DuPont, Supremes, & Amazons Question

quimoiMarch 15, 2014

As I understand it, these varieties were produced by chemically treating the plants (?) with colchicine. Or at least doing something to them.

However, I've been reading some older books and it seems that the authors were unaware of this "tinkering" and seem to think it was just a normal mutation. Did the originators keep this a secret? When was it discovered that they had been created artificially, so to speak?

(I've been having fun reading old violet books for free online.) These are the late 40's, early 50's writers and were well-known then so I'm guessing the mystery of these plants was unraveled much later. I believe they are tetraploids, correct?

And, yes, Mrs. DuPont was from Wilmington, Delaware, in case anyone else was wondering if there was a chemical company connection there.


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The early hybridizers were very secretive about how they obtained their cultivars. Some kept no records and those who did refused to share them. I'm not sure why; fear of competition, maybe. Record-keeping in hybridizing is considered very important for tracking success and failures among other things. Maybe this is why the authors were not aware of any manipulating in the hybridization process.

I have read about colchicine being used on violets and it would make sense that this is where the huge cultivars came from. (I have read that the "Space" series was treated with colchicine but never from a reliable source).

For those who don't know:

Colchicine is a drug that is used to treat gout and is obtained from Lycoris squamigera. It is used on plants to manipulate their chromosomes and produce bigger plants. The treated plants are usually larger with thicker leaves and bigger, heavier flowers.It is routinely used in orchid propagation.The process used to treat plants is involved and time-consuming which is probably why it didn't catch on given the ease of hybridizing the natural way.

Diploid-(2n) two copies of each chromosome.
Triploid-(3n) three sets
Tetraploid-(4n) four sets

Most colchicine treated plants are tetraploid but some are triploid. From what I understand it is easier to obtain a tetraploid which is in essence a doubling of the original chromosomes, than it is to get a triploid.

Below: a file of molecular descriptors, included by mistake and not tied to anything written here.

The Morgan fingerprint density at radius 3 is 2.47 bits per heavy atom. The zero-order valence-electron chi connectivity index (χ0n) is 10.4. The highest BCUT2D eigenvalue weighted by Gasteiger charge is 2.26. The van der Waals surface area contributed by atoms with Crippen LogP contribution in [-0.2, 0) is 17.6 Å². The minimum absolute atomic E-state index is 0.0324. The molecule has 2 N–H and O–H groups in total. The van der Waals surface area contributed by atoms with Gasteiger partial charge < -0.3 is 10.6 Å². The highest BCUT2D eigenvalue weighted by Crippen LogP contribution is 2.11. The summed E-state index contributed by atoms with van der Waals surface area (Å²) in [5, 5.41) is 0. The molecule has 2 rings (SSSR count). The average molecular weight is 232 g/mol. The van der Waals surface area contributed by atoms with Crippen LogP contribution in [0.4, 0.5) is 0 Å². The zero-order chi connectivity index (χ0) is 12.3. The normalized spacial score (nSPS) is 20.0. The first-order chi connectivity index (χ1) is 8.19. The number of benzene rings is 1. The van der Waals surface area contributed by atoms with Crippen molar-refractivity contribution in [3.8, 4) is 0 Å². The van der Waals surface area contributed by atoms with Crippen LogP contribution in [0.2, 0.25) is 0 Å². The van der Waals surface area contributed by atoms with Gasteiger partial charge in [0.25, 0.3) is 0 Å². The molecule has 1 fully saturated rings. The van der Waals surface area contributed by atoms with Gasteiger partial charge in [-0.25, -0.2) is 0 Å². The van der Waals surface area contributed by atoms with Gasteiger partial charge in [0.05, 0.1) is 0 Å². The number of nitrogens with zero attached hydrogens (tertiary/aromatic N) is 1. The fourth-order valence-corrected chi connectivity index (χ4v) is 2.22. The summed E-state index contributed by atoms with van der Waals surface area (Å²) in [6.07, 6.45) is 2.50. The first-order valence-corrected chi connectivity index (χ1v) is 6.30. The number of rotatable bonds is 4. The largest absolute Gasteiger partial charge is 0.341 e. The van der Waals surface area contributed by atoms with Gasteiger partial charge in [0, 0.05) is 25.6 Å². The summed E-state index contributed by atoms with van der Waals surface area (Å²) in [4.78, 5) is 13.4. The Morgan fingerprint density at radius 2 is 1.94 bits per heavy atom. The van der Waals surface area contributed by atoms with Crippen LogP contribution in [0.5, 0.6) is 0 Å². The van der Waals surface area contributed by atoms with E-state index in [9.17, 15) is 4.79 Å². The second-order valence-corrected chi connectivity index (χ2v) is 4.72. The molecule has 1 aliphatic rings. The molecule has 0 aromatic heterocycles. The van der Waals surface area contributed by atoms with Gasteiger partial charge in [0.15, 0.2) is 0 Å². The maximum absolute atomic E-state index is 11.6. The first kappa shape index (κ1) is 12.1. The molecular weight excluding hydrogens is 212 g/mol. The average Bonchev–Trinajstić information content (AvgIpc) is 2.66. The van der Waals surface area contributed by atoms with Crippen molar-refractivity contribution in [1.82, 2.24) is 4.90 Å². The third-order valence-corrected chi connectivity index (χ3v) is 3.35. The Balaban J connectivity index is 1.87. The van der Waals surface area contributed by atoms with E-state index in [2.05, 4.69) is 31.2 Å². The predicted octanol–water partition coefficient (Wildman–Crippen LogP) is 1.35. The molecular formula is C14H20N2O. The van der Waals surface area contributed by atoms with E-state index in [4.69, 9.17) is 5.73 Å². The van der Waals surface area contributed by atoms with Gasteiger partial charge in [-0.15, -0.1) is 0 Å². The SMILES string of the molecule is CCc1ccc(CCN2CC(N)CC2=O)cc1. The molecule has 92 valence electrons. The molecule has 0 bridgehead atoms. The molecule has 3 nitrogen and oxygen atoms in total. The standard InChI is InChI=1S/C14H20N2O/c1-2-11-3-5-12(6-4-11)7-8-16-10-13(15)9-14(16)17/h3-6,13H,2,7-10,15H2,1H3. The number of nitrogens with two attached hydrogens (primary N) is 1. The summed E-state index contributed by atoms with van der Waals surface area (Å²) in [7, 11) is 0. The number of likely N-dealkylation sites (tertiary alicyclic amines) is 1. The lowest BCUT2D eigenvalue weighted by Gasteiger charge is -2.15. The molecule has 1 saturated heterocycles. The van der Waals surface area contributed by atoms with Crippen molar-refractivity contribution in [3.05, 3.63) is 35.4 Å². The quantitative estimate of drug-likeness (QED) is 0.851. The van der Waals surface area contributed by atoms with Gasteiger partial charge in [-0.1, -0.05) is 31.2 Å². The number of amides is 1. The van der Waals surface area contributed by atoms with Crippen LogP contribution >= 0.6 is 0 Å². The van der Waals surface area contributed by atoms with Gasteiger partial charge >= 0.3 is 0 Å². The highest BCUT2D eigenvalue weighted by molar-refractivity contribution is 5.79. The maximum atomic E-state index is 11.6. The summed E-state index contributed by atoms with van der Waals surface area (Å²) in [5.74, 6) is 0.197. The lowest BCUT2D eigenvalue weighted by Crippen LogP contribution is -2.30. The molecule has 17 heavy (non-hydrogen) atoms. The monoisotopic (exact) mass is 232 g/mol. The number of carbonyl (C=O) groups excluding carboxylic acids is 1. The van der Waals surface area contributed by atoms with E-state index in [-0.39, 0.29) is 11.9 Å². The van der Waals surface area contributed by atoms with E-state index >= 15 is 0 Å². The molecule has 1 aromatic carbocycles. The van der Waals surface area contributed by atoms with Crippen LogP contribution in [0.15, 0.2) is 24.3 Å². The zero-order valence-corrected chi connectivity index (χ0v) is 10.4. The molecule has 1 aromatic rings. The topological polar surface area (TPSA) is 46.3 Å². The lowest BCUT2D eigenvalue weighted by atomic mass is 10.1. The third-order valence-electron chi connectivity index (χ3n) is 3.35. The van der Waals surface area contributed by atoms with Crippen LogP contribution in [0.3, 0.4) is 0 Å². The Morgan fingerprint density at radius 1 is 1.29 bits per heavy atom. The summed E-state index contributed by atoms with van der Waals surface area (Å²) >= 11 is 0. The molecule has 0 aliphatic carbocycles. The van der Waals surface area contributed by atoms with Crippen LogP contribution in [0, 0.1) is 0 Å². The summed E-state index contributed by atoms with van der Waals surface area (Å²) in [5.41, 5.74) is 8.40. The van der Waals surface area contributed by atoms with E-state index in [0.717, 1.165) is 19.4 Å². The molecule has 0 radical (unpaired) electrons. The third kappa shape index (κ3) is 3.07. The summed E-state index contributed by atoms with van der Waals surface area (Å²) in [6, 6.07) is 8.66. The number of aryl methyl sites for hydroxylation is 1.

I would be interested in reading the older violet books if you have a web address.


This post was edited by whitelacey on Mon, Mar 17, 14 at 2:50

    Bookmark   March 17, 2014 at 2:49AM
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Sounds very interesting. Am enjoying reading both of your comments. I had some older books, probably still do, around somewhere.
Wilson and a couple of others. But written more for the consumer rather than the scientist.
However, the scientific research is probably much harder to find. Probably someone like Jeff Smith and his colleagues or the Storks might have access to information. These days of the internet, a lot of arcane information can be found. I came across some old patent application information from R. Holtkamp that I found fascinating. It would be even more interesting to find some records for our personal favorite plants types. Joanne

    Bookmark   March 17, 2014 at 4:18AM
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There must be something in the records because now "everyone" seems to know about the colchicine but in the early days, the prominent people seemed unaware of the manipulation. I was just curious if anyone knew how it came out.

It seems like it might be an interesting story.

By 1963, for instance, Helen Van Pelt Wilson knew that the Supremes/Duponts were treated.

I seem to have gotten rid of my older books. One of the more interesting things in some of them (to me) is if there are photos and lists of plants. How few of them remain from a 1971 book! That one did list two old Rhapsodies that I'd had - R. Gigi and R. Violetta, but no photos.


There may be other sites, but I found the books I read on Open Library.

I was looking for some info around the early 50's and found copies of both Wilson's and Montague Free's books from the late 40's/early 50's. I didn't check to see if Project Gutenberg had anything. I found some classic mysteries to "borrow" too so I'm like a kid in a candy store. I have to say I found the earlier Wilson book more fascinating than the '63 edition.


    Bookmark   March 17, 2014 at 9:10AM
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Montague Free, that is another name I recall whose book I read. At the time, in the early 70's, I was not into violets but made a mental note for later in life when I would have more time to fuss with indoor plants. Interesting how much information is now available, thanks to the internet and Amazon. An older friend of mine from NJ whose wife was a collector of books and violets passed along some of the older books to me including Helen Wilson's books. He is widowed, so now and then to cheer him up, I bring him a new O in full bloom from the florist. He was trying to nurse a few dying plants but did not know how to care for them.

This post was edited by fortyseven on Mon, Mar 17, 14 at 15:41

    Bookmark   March 17, 2014 at 12:48PM
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